TP-Link’s consolidation of its two smart home brands is now reflected in a single app experience

 

The Wi-Fi router manufacturer TP-Link has finally combined its two smart home brands, Tapo and Kasa, under one Tapo app. Although both companies sell excellent smart plugs, switches, lights, cameras, and other devices at affordable costs, their prior use of different apps led to user confusion. Users’ frustration was exacerbated by the similar appearance and functionality of the devices from both brands, which required them to be managed through two separate apps. Tapo 3.0, the most recent version of the Tapo app, addresses this problem, according to TP-Link.

With this update, users can control all of their devices from a single platform by easily transferring their Kasa devices into the Tapo app. The Tapo app now allows users to streamline their experience by integrating their devices into pre-existing routines or automations. TP-Link acknowledges that certain devices might not be eligible for migration presently, and the migration process operates solely from Kasa to Tapo, not the other way around. Additionally, it remains uncertain whether devices moved to Tapo can still be accessed through the Kasa app. Groups and intelligent actions created in Kasa will move over to the Tapo app without any problems, according to a guide published by TP-Link that walks through the device migration process.

TP-Link has clarified, though, that some Kasa subscriptions—such as Kasa Care for cloud storage of camera footage—will only continue to function within the Kasa app and are not being discontinued. After switching to the Tapo app, users will also need to re-establish connections between their devices and third-party services like Google Home and Amazon Alexa. Groups and intelligent actions created in Kasa will move over to the Tapo app without any problems, according to a guide published by TP-Link that walks through the device migration process. TP-Link has clarified, though, that some Kasa subscriptions—such as Kasa Care for cloud storage of camera footage—will only continue to function within the Kasa app and are not being discontinued. After switching to the Tapo app, users will also need to re-establish connections between their devices and third-party services like Google Home and Amazon Alexa. In fact, even though Tapo and Kasa both sell Wi-Fi products, some of Tapo’s products—like lights, cameras, and sensors—run on the less crowded 922MHz sub-GHz frequency rather than the crowded 2.4GHz band. Still, these gadgets require a hub to function. Though Kasa is still around, recent events make it clear that TP-Link is moving toward the Tapo brand.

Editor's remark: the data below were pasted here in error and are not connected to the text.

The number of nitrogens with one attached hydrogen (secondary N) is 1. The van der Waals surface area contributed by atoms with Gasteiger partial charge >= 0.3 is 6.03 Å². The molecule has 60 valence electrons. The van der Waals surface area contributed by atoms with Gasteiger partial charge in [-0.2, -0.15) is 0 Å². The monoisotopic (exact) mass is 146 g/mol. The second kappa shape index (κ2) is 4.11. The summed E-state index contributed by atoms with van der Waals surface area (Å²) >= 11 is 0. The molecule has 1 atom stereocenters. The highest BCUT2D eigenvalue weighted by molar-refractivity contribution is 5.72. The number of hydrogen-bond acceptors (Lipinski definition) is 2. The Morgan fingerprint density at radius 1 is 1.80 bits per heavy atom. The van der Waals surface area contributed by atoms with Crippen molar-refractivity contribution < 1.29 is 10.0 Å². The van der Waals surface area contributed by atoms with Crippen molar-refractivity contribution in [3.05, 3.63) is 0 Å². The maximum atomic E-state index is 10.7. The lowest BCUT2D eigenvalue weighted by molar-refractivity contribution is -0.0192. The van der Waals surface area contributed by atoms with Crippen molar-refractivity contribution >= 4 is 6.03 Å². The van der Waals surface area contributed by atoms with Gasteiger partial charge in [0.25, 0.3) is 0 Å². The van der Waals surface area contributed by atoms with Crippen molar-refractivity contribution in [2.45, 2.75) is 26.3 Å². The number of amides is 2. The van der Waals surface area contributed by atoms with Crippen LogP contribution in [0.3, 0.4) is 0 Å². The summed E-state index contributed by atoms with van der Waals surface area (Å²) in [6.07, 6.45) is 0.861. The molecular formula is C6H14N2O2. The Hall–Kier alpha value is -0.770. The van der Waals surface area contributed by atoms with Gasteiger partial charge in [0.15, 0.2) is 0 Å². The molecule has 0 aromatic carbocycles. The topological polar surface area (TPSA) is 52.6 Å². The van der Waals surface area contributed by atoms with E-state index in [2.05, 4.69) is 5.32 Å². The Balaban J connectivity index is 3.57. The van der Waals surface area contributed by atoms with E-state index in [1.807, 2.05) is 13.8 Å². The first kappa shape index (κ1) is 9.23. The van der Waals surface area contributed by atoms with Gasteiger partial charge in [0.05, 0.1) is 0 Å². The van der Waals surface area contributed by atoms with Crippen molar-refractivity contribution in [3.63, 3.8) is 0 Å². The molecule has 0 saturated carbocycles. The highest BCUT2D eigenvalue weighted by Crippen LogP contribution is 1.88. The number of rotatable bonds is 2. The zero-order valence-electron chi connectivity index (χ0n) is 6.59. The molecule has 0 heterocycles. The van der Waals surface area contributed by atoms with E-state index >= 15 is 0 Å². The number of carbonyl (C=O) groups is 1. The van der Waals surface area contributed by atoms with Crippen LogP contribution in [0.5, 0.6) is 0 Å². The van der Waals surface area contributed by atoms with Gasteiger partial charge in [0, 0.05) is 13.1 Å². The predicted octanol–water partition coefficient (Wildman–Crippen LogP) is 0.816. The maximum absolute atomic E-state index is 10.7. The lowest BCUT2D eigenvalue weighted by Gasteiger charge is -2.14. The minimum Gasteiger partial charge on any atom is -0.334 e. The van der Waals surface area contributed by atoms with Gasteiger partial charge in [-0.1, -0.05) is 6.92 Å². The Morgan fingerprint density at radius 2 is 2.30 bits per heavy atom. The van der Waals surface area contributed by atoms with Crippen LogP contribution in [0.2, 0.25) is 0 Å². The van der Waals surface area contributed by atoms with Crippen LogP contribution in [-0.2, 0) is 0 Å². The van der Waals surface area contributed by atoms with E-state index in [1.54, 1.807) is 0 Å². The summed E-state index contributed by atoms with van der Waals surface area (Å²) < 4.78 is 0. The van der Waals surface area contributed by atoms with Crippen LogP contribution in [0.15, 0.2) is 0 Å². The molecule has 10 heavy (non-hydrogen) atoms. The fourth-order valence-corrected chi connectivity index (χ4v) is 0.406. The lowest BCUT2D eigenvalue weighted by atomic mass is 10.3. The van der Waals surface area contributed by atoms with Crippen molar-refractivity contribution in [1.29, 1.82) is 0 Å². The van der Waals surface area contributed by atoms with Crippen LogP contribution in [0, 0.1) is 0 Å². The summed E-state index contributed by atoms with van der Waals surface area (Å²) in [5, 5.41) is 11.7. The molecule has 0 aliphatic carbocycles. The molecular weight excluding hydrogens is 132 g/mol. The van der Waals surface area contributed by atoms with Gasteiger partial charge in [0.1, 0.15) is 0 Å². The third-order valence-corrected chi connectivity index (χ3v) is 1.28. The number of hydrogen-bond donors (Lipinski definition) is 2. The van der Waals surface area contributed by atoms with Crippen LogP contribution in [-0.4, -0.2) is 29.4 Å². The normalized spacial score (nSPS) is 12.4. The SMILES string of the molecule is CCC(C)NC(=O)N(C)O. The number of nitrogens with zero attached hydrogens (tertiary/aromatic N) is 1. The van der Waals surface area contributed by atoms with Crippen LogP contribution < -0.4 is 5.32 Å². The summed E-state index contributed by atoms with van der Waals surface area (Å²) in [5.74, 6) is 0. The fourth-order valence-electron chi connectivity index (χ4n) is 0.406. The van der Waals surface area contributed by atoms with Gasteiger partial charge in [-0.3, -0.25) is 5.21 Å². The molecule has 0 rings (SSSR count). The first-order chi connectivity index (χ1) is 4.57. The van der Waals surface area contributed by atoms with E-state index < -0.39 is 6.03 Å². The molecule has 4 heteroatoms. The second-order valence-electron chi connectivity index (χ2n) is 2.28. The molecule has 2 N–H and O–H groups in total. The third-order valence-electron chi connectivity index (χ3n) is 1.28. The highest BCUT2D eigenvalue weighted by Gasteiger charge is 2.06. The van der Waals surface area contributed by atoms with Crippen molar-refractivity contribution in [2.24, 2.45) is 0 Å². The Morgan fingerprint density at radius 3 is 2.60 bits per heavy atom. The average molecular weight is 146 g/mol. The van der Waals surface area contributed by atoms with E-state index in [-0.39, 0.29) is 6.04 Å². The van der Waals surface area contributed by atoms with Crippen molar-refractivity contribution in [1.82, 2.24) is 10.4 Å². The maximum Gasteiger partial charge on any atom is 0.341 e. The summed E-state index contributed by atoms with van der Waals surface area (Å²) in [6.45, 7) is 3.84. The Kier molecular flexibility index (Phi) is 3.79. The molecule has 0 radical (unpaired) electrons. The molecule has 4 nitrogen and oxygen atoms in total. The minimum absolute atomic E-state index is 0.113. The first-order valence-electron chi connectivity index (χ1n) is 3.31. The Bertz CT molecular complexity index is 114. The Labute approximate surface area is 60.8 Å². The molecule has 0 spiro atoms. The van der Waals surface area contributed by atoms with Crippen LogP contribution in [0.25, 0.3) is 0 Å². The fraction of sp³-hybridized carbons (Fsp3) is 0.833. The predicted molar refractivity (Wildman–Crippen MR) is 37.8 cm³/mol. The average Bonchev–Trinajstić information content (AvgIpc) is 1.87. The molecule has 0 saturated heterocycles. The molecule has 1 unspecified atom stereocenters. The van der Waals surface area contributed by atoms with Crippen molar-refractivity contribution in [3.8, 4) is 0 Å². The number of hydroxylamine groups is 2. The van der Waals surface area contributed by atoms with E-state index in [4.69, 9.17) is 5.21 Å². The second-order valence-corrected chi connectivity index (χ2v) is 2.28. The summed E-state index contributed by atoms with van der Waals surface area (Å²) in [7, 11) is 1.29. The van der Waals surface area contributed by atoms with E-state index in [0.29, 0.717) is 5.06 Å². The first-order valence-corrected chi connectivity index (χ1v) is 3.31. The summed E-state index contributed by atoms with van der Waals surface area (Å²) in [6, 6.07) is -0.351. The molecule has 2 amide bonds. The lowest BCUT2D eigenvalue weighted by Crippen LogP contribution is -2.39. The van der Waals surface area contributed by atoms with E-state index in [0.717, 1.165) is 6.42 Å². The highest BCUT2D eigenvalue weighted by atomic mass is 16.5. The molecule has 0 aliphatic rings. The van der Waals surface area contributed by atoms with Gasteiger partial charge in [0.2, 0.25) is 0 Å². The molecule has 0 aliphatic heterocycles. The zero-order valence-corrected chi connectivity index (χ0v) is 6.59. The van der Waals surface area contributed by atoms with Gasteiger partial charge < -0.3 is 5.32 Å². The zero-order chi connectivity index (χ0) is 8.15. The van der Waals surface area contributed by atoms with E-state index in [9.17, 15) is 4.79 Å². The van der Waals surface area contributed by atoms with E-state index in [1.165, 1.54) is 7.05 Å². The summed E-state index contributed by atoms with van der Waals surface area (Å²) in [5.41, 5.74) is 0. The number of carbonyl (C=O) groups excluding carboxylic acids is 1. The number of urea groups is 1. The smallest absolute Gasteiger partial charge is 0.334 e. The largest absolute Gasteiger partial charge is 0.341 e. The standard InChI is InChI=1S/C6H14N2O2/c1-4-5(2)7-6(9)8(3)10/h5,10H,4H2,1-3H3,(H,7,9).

This year, Tapo has seen a number of launches that include the introduction of new categories like robot vacuums and different types of outdoor cameras. As a result, Tapo has become the more comprehensive brand, providing a wider variety of compatible device types. Regardless of the business strategy in place, the separation of powers into a single app for devices made by the same company is a big step forward. This simplified approach, which streamlines the user experience across all of TP-Link’s product lines, probably ought to have been an option from the beginning.

Image: Tp-Link

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